Ghost Ship Warehouse Owners Refuse to Answer Questions

Two of the owners of the Ghost Ship warehouse refused to testify on Thursday about their relationship with master tenant Derick Almena and whether they bear any responsibility for the fire at the warehouse in 2016 that killed 36 people.

Alameda County prosecutors called Eva Ng and her brother Kai Ng to the witness stand in the trial of Almena, 48, and Ghost Ship creative director Max Harris, 29, on 36 counts of involuntary manslaughter for the fire during a music party at the warehouse at 1309 31st Ave. on Dec. 2, 2016.

But when prosecutor Autrey James asked Eva Ng if she leased the warehouse to Almena and Nicholas Bouchard on Nov. 10, 2013, she refused to testify, citing her Fifth Amendment right against self-incrimination.

Harris' attorney Curtis Briggs asked Ng if any of her actions "led to the deaths of 36 people at the warehouse," and she again refused to answer.

Ng, who was accompanied by a lawyer, also refused to answer Briggs' question if it is true that she knew that people were living in the warehouse, which didn't have a permit for residential use, at the time of the fire.

Almena's lawyer Tony Serra also got no answer from Ng when he asked if it was true that "you knew from the outset that there would be artists living at those premises and you allowed it."

Kai Ng, who was represented by the same lawyer, refused to answer similar questions as well as others.

One of Briggs' questions was whether Kai Ng paid a large sum of money to a public relations office and used his political influence to make sure that the Alameda County District Attorney's Office wouldn't file charges against him.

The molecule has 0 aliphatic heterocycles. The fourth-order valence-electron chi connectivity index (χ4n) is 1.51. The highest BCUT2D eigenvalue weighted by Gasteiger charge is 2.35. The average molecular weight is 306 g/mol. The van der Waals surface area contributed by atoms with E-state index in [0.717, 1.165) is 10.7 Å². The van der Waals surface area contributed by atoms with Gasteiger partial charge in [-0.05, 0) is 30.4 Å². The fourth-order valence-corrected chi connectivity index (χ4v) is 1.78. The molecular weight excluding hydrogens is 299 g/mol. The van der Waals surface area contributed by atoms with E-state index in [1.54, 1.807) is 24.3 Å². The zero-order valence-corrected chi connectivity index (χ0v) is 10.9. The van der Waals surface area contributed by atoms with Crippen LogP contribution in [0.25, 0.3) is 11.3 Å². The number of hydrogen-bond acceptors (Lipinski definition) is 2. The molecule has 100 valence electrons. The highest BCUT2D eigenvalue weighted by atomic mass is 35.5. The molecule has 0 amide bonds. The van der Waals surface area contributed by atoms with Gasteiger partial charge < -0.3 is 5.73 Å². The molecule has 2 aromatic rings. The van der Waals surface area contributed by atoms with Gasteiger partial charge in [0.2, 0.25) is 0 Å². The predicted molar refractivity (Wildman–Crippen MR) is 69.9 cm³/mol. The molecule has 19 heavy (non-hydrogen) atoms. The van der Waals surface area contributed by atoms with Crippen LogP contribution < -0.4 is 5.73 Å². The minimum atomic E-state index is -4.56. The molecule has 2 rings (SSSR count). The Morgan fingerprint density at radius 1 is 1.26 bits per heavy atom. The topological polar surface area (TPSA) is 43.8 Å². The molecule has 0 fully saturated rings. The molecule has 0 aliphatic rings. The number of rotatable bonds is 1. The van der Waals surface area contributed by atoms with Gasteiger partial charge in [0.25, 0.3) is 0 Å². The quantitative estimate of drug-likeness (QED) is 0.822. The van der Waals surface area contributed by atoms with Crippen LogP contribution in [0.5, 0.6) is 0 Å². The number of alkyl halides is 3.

Serra asked if he collected $3 million in insurance payments after the fire, but Ng also refused to answer that question.

The third owner of the warehouse is Chor Ng, the mother of Eva and Kai, but defense lawyers have said she fled to China after the fire.

After Eva and Kai Ng left the courtroom of Alameda County Superior Court, Trina Thompson Serra and Briggs said prosecutors should offer them "use immunity," which would allow them to testify at the trial for Almena and Harris without having their testimony used against them.

But James said his office doesn't want to offer the Ngs use immunity because it is still investigating the case and hasn't ruled out the possibility that it might file criminal charges against them at a later date.

However, Serra alleged that prosecutors "are not acting in good faith" and said he thinks they simply don't want the Ngs to testify.

"It's an abuse of discretion not to grant use immunity and these are material witnesses that the defense needs to develop third party culpability," Serra said.

Serra was referring to the defense's contention that the people who are most responsible for the fire are the Ngs and government inspectors who knew about safety issues at the warehouse and didn't do enough to correct them.

Responding to Serra's comments, James said, "There's no nefarious conduct on the part of the people (the prosecutors)."

The trial will resume next week when pools of potential jurors will come to court to fill out questionnaires.

Jury selection is scheduled to begin on April 16. Thompson has said she hopes that it can be completed in two weeks and opening statements will be presented on April 30 and May 1.

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